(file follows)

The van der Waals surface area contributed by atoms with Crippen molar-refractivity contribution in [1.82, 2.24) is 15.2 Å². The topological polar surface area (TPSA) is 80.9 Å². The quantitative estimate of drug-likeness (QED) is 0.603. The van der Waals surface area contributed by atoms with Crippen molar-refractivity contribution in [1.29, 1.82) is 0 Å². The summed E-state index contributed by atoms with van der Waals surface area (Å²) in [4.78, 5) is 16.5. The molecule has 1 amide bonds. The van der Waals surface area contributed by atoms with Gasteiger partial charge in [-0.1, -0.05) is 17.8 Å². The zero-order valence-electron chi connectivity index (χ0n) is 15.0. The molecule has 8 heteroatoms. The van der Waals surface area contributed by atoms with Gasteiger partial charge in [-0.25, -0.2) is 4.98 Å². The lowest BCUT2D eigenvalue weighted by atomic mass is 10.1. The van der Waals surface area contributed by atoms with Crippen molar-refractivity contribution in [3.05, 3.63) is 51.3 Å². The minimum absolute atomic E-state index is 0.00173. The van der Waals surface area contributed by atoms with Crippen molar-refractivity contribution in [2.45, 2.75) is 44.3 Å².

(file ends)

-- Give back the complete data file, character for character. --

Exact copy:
The van der Waals surface area contributed by atoms with Crippen molar-refractivity contribution in [1.82, 2.24) is 15.2 Å². The topological polar surface area (TPSA) is 80.9 Å². The quantitative estimate of drug-likeness (QED) is 0.603. The van der Waals surface area contributed by atoms with Crippen molar-refractivity contribution in [1.29, 1.82) is 0 Å². The summed E-state index contributed by atoms with van der Waals surface area (Å²) in [4.78, 5) is 16.5. The molecule has 1 amide bonds. The van der Waals surface area contributed by atoms with Gasteiger partial charge in [-0.1, -0.05) is 17.8 Å². The zero-order valence-electron chi connectivity index (χ0n) is 15.0. The molecule has 8 heteroatoms. The van der Waals surface area contributed by atoms with Gasteiger partial charge in [-0.25, -0.2) is 4.98 Å². The lowest BCUT2D eigenvalue weighted by atomic mass is 10.1. The van der Waals surface area contributed by atoms with Crippen molar-refractivity contribution in [3.05, 3.63) is 51.3 Å². The minimum absolute atomic E-state index is 0.00173. The van der Waals surface area contributed by atoms with Crippen molar-refractivity contribution in [2.45, 2.75) is 44.3 Å².